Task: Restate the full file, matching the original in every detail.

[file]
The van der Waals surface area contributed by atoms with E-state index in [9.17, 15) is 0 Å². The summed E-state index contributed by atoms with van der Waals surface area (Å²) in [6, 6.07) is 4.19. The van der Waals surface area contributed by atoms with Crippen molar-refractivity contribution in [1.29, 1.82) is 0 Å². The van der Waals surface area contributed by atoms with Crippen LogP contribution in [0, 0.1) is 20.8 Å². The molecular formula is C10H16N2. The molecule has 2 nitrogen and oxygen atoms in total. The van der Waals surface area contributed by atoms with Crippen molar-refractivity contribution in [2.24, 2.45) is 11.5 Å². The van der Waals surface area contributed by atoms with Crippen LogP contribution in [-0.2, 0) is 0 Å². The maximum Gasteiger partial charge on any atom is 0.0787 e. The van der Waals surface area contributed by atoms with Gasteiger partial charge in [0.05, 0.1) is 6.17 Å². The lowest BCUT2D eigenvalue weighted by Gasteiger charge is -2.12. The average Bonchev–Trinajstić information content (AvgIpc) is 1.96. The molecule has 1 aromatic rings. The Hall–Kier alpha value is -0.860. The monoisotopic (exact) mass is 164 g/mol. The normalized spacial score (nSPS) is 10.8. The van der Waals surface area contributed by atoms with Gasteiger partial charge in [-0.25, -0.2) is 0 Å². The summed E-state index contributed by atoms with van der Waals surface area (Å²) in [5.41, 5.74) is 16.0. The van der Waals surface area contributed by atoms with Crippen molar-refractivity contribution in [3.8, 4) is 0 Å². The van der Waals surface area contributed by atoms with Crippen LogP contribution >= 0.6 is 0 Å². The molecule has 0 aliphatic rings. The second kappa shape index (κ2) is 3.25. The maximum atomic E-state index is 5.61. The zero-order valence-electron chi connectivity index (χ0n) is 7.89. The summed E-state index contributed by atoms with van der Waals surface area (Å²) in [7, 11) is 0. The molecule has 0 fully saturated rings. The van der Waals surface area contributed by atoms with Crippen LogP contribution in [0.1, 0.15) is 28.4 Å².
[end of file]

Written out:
The van der Waals surface area contributed by atoms with E-state index in [9.17, 15) is 0 Å². The summed E-state index contributed by atoms with van der Waals surface area (Å²) in [6, 6.07) is 4.19. The van der Waals surface area contributed by atoms with Crippen molar-refractivity contribution in [1.29, 1.82) is 0 Å². The van der Waals surface area contributed by atoms with Crippen LogP contribution in [0, 0.1) is 20.8 Å². The molecular formula is C10H16N2. The molecule has 2 nitrogen and oxygen atoms in total. The van der Waals surface area contributed by atoms with Crippen molar-refractivity contribution in [2.24, 2.45) is 11.5 Å². The van der Waals surface area contributed by atoms with Crippen LogP contribution in [-0.2, 0) is 0 Å². The maximum Gasteiger partial charge on any atom is 0.0787 e. The van der Waals surface area contributed by atoms with Gasteiger partial charge in [0.05, 0.1) is 6.17 Å². The lowest BCUT2D eigenvalue weighted by Gasteiger charge is -2.12. The average Bonchev–Trinajstić information content (AvgIpc) is 1.96. The molecule has 1 aromatic rings. The Hall–Kier alpha value is -0.860. The monoisotopic (exact) mass is 164 g/mol. The normalized spacial score (nSPS) is 10.8. The van der Waals surface area contributed by atoms with Gasteiger partial charge in [-0.25, -0.2) is 0 Å². The summed E-state index contributed by atoms with van der Waals surface area (Å²) in [5.41, 5.74) is 16.0. The van der Waals surface area contributed by atoms with Crippen molar-refractivity contribution in [3.8, 4) is 0 Å². The van der Waals surface area contributed by atoms with Crippen LogP contribution >= 0.6 is 0 Å². The molecule has 0 aliphatic rings. The second kappa shape index (κ2) is 3.25. The maximum atomic E-state index is 5.61. The zero-order valence-electron chi connectivity index (χ0n) is 7.89. The summed E-state index contributed by atoms with van der Waals surface area (Å²) in [7, 11) is 0. The molecule has 0 fully saturated rings. The van der Waals surface area contributed by atoms with Crippen LogP contribution in [0.1, 0.15) is 28.4 Å².